A HOUSING company has launched an appeal after controversial plans to build almost 100 new homes in Flintshire on the Chester border were refused.

An application by Elan Homes to develop an area of land in the village of Higher Kinnerton, near the Cheshire border, was rejected in March this year.

The Cheshire-based firm said the proposals for 95 properties on a field close to Kinnerton Meadows would deliver “a quality residential environment”.

However, the scheme attracted 60 objections from the local community, who said an “excessive” amount of houses had already been built in the village.

Permission was turned down by members of Flintshire Council’s planning committee after it was revealed the site had been identified as falling partly within Llwydcoed Royal Park, a 14th-century park created by King Edward III.

Chief planning officer Andrew Farrow said the developers had failed to properly assess the impact on the archaeological remains.

The company has lodged an appeal with the Planning Inspectorate after a consultant acting on its behalf said the park boundary was not significant enough to require preservation.

In an appeal statement, chartered town planner Pete Lloyd said: “My evidence sets out clear justification for the development due to the lack of plan-led housing delivery and a known market place.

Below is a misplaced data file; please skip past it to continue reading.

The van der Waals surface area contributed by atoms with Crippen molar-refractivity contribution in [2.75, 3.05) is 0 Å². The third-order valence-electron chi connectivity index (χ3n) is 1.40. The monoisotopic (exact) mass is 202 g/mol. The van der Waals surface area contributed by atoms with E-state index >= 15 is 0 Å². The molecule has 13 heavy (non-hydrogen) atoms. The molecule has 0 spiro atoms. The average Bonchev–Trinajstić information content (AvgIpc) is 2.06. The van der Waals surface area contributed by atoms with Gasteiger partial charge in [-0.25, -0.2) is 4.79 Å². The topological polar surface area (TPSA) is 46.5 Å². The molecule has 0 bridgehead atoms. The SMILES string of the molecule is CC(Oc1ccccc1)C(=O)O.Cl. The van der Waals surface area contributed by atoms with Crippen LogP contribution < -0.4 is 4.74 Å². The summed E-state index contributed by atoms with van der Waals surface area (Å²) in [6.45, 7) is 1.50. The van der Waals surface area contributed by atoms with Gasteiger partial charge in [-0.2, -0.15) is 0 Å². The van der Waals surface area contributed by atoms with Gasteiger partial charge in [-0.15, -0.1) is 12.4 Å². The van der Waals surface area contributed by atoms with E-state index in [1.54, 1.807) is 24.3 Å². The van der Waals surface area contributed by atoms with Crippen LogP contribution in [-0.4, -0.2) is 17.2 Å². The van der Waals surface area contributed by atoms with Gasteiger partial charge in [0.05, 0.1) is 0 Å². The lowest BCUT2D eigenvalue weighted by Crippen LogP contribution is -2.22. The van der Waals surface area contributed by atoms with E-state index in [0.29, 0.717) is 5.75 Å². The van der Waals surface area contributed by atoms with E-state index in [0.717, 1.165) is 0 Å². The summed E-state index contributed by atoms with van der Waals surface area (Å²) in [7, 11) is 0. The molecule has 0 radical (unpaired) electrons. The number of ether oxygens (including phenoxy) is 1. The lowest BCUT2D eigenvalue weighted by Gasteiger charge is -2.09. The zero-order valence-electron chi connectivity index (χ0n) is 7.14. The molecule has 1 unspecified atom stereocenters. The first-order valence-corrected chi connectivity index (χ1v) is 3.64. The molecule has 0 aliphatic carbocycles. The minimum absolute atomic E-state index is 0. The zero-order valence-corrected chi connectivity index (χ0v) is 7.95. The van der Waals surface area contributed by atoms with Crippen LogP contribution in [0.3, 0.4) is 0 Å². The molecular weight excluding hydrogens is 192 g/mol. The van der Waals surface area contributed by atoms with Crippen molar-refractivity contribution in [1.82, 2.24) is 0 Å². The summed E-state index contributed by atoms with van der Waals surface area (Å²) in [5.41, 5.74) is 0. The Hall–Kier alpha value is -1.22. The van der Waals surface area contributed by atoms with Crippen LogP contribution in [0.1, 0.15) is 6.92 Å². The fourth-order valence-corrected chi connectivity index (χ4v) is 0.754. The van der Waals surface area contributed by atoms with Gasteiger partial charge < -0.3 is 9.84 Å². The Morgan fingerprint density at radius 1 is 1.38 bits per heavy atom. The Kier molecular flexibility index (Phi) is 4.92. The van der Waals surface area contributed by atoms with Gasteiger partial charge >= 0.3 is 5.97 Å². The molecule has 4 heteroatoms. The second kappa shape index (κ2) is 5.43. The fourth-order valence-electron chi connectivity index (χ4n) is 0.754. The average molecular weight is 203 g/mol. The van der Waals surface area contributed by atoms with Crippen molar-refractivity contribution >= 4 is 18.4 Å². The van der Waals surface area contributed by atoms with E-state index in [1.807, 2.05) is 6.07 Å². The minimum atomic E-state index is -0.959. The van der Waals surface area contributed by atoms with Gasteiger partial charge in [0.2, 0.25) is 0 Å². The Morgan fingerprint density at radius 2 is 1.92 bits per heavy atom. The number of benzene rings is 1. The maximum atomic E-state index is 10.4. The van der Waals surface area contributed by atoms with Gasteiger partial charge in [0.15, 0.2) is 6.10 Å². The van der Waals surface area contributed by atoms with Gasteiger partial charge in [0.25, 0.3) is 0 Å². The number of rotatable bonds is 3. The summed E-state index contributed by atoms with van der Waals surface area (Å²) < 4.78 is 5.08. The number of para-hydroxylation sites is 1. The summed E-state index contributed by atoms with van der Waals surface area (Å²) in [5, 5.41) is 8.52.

“The Nexus heritage statement and geophysical survey constitutes archaeological evidence with respect to the identification of the boundary of Llwydcoed Royal Park.

“That boundary is now known to be there, but not of significance to preserve and physically uncover.

“Documentation of its historic existence and recording within the historic environment record is sufficient to enable the development to proceed.”

During the planning meeting in March, councillors said the area had already been subjected to an “exceptional” amount of development.

Mr Farrow also described the application as “premature” at a time when the council’s Local Development Plan is still under consideration.

The development was also deemed to be inappropriate due to its proximity to two Grade II-listed buildings at Kinnerton Lodge and Compton Hall.

But Mr Lloyd said the three reasons for refusal did not stand up, claiming there was a shortage of housing in the county.

He said: “The Flintshire Unitary Development Plan is outdated and failed to meet its housing delivery target causing a significant shortfall.

“There remains no imminent plan led solution to address the delivery and supply of housing in Flintshire at this time.

“Uncertainties inherent in an emerging LDP persist until the inspectors’ binding report is delivered.

“Benefits of this scheme in delivering social, economic and community benefits to deliver sustainable development.”

A decision will be made on the appeal at a later date by an inspector appointed by the Welsh Government.